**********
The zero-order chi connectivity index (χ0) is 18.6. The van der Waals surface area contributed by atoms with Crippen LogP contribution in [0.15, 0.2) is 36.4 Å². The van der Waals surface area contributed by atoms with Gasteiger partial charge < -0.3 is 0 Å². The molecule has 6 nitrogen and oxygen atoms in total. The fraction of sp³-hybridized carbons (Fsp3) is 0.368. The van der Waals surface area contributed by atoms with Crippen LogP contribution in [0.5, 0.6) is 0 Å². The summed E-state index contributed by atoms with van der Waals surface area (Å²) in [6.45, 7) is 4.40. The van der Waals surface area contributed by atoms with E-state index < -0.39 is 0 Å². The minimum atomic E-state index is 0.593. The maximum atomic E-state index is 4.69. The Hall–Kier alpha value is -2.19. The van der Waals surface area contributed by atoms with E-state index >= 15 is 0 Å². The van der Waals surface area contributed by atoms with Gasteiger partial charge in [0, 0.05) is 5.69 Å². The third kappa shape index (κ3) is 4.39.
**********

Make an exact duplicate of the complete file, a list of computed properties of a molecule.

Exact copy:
The zero-order chi connectivity index (χ0) is 18.6. The van der Waals surface area contributed by atoms with Crippen LogP contribution in [0.15, 0.2) is 36.4 Å². The van der Waals surface area contributed by atoms with Gasteiger partial charge < -0.3 is 0 Å². The molecule has 6 nitrogen and oxygen atoms in total. The fraction of sp³-hybridized carbons (Fsp3) is 0.368. The van der Waals surface area contributed by atoms with Crippen LogP contribution in [0.5, 0.6) is 0 Å². The summed E-state index contributed by atoms with van der Waals surface area (Å²) in [6.45, 7) is 4.40. The van der Waals surface area contributed by atoms with E-state index < -0.39 is 0 Å². The minimum atomic E-state index is 0.593. The maximum atomic E-state index is 4.69. The Hall–Kier alpha value is -2.19. The van der Waals surface area contributed by atoms with E-state index >= 15 is 0 Å². The van der Waals surface area contributed by atoms with Gasteiger partial charge in [0, 0.05) is 5.69 Å². The third kappa shape index (κ3) is 4.39.